The main activity for each day offers a short, step-by-step science investigation, along with inquiry-based prompts. Then we invite parents to build on the original activity, by substituting new materials, for example, or by trying an indoor activity in an outdoor setting. At the end of the activity, parents are encouraged to get creative and come up with their own ideas for related science experiences, based on what especially excited and engaged their children. We are conducting observations of families as they engage in the activities to try to gain an understanding of how well parents are able to do these kinds of extensions and will have a better sense of how this worked as we wrap up our study this summer and fall.

    Supporting Science Inquiry through Discourse

    Each PEEP science activity comes with a set of open-ended questions. As you point out, it’s common for parents to jump in and supply their children with answers rather than giving them the chance to think things through for themselves. Because of this, and because it’s challenging (for ALL of us) to formulate open-ended questions, we offer parents a set of scripted questions that model inquiry-based science. More experienced parents may use the scripted questions as a springboard for their own questions.

    Alongside these scripted prompts, we offer more open-ended “parent strategies” to help parents generate their own conversations. For example:

    • Ask questions to help your child think more about the activity. Start a question by asking, “What do you think . . .”
    • Talk aloud about your ideas so your child can learn from listening to you. Start by saying “I wonder . . . ,” “I think . . . ,” and “What if . . .?”
    • Take turns listening and speaking.
    • Connect what you are doing to something your child already knows.
    • Take pictures or videos, make charts or draw pictures of the activities. To learn, children need to reflect on (think about) what they’ve done.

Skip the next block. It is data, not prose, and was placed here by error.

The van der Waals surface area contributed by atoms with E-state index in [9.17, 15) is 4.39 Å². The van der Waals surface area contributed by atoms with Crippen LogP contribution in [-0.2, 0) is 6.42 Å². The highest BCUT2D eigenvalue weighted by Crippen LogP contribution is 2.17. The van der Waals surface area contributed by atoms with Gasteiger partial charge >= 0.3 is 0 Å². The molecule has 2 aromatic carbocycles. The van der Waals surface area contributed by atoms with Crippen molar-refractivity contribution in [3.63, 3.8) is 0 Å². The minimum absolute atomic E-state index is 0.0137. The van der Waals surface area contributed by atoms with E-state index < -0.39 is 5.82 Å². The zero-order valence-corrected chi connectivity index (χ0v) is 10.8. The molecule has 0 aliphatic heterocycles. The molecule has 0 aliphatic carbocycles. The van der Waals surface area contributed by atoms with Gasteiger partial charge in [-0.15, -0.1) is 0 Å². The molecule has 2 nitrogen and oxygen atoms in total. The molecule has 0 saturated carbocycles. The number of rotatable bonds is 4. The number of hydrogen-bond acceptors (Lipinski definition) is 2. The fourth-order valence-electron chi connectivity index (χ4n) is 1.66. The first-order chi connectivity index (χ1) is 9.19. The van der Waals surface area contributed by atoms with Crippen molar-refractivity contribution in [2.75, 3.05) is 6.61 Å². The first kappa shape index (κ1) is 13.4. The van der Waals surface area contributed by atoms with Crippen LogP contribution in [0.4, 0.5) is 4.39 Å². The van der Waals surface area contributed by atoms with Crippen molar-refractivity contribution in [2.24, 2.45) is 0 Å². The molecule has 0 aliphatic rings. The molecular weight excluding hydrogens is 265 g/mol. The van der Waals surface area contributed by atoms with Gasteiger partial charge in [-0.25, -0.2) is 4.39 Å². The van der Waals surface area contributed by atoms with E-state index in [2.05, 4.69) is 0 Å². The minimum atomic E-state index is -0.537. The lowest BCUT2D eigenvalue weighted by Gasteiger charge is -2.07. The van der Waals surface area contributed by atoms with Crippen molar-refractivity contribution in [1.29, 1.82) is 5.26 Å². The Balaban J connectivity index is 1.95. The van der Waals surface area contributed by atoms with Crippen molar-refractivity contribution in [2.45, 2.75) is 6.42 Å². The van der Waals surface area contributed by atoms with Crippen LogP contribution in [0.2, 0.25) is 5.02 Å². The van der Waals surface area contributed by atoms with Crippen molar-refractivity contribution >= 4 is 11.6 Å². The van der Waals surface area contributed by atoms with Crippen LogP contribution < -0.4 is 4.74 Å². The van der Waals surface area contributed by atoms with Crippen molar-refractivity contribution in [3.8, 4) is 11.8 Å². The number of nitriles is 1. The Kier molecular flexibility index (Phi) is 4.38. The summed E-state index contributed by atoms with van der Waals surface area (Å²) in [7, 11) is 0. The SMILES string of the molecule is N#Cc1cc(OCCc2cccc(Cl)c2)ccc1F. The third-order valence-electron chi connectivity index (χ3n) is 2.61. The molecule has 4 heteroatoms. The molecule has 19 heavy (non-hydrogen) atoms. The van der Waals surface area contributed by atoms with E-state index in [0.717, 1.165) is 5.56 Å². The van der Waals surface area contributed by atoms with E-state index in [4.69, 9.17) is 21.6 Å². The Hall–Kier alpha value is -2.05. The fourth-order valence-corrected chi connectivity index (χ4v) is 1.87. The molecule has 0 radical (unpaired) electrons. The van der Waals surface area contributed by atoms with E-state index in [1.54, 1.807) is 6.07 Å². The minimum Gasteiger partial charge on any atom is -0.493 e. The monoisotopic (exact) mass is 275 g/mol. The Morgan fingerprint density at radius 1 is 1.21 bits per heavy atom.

EDC expects to share the findings from Bringing Science Home with PEEP online in the fall of 2018.

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    Lisa Foehner

    May 15, 2018 | 12:56 p.m.

    It’s exciting to see an app that brings parent and child together and directly involves parents in their child’s early science learning. This aligns well with the Parents as Teachers model that brings a developmentally appropriate parent-child activity on every personal visit.

  • Icon for: Borgna Brunner

    Borgna Brunner

    Lead Presenter
    May 16, 2018 | 11:28 a.m.

    Thanks, Lisa! We’re delighted to hear that Parents as Teachers is enthusiastic about the PEEP app.

    Each unit of science (Colors, Ramps, Sounds, and Shadows) has its own app, and includes all the videos and hands-on activities parents need to do four weeks of science. Once the app is downloaded to their phones, parents can use it offline: WIFI or data plans aren't necessary. The apps are available in English or Spanish.

  • Icon for: Lisa Miller

    Lisa Miller

    Facilitator
    May 15, 2018 | 09:49 p.m.

    Nice video! Thanks for sharing it.  The video mentioned there are four science units and the colors unit was displayed in the video.  I'm curious what the other three units are and if you have plans to add additional units? Also, are the units aligned with the kindergarten Next Generation Science Standards? I'm thinking about kindergarten readiness. Thanks!

  • Icon for: Borgna Brunner

    Borgna Brunner

    Lead Presenter
    May 16, 2018 | 11:38 a.m.

    Lisa, thanks for your comments! The four units we're developing are Colors, Ramps and Movement, Sounds, and Shadows, and each is a month long. The units focus on many of the NGSS practices, such as carrying out investigations, constructing explanations, and analyzing and interpreting data. They also address outcomes in the Head Start Early Learning Framework.

    In this study, our focus is to develop and test science resources in collaboration with home visiting programs—and to create resources that work for families and educators within the structure of these existing programs. Many home visiting organizations emphasize literacy and socio-emotional development and focus somewhat less on science education—PEEP hopes to fill that gap.  Beyond this study, our long-term aspiration would be to develop a nine-month science curriculum for home visiting organizations.

  • Icon for: Debra Bernstein

    Debra Bernstein

    Senior Researcher
    May 16, 2018 | 02:44 p.m.

    This is a great video, thanks for sharing!  I noticed that all of the family participants in your video were parent-child dyads, but I imagine that actual home use isn't limited to dyads. Have you noticed that other family members, like siblings outside of your target age range, also tend to get into (or want to get involved with) the activities?  Can your materials accommodate that type of involvement? 

  • Icon for: Megan Silander

    Megan Silander

    Co-Presenter
    May 17, 2018 | 02:13 p.m.

    Hi Debra, thank you for your question. The hands-on activities are flexible enough to allow for multiple family members to participate (and in some cases the activities directly encourage participation of more family members).  We've just completed three months of testing with families and have heard from some families that siblings or other adults in the household are participating in some of the activities.